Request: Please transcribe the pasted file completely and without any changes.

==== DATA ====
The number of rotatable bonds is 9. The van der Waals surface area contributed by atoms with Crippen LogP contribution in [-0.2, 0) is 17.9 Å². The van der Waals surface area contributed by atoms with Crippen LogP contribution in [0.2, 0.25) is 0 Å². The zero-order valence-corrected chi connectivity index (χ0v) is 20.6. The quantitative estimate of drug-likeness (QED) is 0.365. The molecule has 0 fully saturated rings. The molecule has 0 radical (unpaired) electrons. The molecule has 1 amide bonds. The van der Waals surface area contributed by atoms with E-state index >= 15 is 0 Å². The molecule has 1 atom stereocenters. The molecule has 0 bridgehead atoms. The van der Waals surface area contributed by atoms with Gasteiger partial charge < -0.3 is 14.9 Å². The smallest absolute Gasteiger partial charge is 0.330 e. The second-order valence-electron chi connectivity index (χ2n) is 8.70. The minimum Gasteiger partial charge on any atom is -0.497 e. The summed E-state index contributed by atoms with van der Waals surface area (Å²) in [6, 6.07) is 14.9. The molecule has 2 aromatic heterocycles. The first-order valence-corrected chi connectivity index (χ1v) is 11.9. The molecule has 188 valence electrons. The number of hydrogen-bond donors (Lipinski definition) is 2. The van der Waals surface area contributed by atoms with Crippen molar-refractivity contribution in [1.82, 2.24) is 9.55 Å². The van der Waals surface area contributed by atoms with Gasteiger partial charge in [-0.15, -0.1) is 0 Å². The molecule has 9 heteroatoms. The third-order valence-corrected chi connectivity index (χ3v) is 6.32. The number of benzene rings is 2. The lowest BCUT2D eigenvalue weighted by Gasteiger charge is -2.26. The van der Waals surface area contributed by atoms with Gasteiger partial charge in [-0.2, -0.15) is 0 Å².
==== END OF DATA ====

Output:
The number of rotatable bonds is 9. The van der Waals surface area contributed by atoms with Crippen LogP contribution in [-0.2, 0) is 17.9 Å². The van der Waals surface area contributed by atoms with Crippen LogP contribution in [0.2, 0.25) is 0 Å². The zero-order valence-corrected chi connectivity index (χ0v) is 20.6. The quantitative estimate of drug-likeness (QED) is 0.365. The molecule has 0 fully saturated rings. The molecule has 0 radical (unpaired) electrons. The molecule has 1 amide bonds. The van der Waals surface area contributed by atoms with E-state index >= 15 is 0 Å². The molecule has 1 atom stereocenters. The molecule has 0 bridgehead atoms. The van der Waals surface area contributed by atoms with Gasteiger partial charge < -0.3 is 14.9 Å². The smallest absolute Gasteiger partial charge is 0.330 e. The second-order valence-electron chi connectivity index (χ2n) is 8.70. The minimum Gasteiger partial charge on any atom is -0.497 e. The summed E-state index contributed by atoms with van der Waals surface area (Å²) in [6, 6.07) is 14.9. The molecule has 2 aromatic heterocycles. The first-order valence-corrected chi connectivity index (χ1v) is 11.9. The molecule has 188 valence electrons. The number of hydrogen-bond donors (Lipinski definition) is 2. The van der Waals surface area contributed by atoms with Crippen molar-refractivity contribution in [1.82, 2.24) is 9.55 Å². The van der Waals surface area contributed by atoms with Gasteiger partial charge in [-0.15, -0.1) is 0 Å². The molecule has 9 heteroatoms. The third-order valence-corrected chi connectivity index (χ3v) is 6.32. The number of benzene rings is 2. The lowest BCUT2D eigenvalue weighted by Gasteiger charge is -2.26. The van der Waals surface area contributed by atoms with Gasteiger partial charge in [-0.2, -0.15) is 0 Å².